CCPA: Attorney General Sets Sights on Customer Loyalty Programs
In a recent press release, California Attorney General Rob Bonta made it clear that customer loyalty programs are an enforcement priority for California Consumer Privacy Act (CCPA) compliance. His office sent out 30-day cure notices to a number of “major corporations in the retail, home improvement, travel, and food services industries.” Companies that fix any alleged violations of the data privacy law within that time period will face no further penalties.
The CCPA requires that any business which offers financial incentives in return for consumer data (i.e., rewards or loyalty programs) must first make certain disclosures. These disclosures must describe the “material terms” of the program, including what kinds of personal data the business is collecting and how the incentive is related to the value of that information.
The Attorney General did not specify what these companies may have been doing wrong. It could range from not providing any disclosures at all to not providing an estimate of the value of consumers’ personal information. One interesting takeaway is that it is not just online businesses that are being targeted for enforcement, but stores with physical locations as well. “We may not always realize it, but these brick-and-mortar stores are collecting our data—and they’re finding new ways to profit from it,” said Bonta.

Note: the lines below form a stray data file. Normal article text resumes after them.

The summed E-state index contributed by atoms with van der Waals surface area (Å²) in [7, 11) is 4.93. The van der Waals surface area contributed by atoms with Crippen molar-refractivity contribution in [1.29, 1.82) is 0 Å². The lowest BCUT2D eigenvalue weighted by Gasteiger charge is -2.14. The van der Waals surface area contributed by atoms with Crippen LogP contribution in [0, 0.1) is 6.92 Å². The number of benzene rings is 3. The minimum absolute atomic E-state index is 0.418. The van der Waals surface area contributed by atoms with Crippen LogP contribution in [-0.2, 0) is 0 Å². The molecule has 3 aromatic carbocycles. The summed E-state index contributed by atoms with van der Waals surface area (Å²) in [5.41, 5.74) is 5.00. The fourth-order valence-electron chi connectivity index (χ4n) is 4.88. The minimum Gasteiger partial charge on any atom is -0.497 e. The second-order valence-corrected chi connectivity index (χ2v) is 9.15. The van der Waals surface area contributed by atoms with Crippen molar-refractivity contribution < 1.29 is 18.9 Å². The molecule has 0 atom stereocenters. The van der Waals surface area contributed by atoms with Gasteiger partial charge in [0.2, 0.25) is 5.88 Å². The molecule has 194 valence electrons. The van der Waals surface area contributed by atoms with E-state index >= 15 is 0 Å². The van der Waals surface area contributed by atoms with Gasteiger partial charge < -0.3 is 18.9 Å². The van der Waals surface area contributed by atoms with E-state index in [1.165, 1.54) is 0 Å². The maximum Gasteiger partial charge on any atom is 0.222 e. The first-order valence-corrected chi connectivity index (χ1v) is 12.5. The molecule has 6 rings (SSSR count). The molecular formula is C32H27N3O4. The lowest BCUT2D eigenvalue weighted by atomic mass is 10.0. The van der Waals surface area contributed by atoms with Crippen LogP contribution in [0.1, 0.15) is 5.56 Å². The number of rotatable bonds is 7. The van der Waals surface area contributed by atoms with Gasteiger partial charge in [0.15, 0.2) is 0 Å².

This is part of a trend of aggressive interpretation and enforcement of the CCPA, something that is expected to continue. Starting in 2023, the state will no longer be required to give businesses 30 days to fix any alleged noncompliance, and can instead proceed directly to administrative proceedings and fines. The newly created California Privacy Protection Agency is also gearing up to take over CCPA enforcement from the Attorney General’s Office. Once that happens, enforcement actions are widely expected to take a big jump.
Get Help With TrueVault Polaris
Customer loyalty programs are just one of many aspects of CCPA compliance that are easily overlooked by businesses whose attention is focused elsewhere. Even as enforcement ramps up, however, small and medium sized businesses keep delaying compliance. Often this is because of concerns over cost and lost time. TrueVault Polaris can help these businesses get compliant in as little as a few hours, and at a fraction of the cost of hiring an attorney or consultant. Designed by privacy attorneys, Polaris lets you handle your own CCPA compliance through a guided software experience, similar to filing taxes online.
To schedule a demo of how Polaris works, contact us today.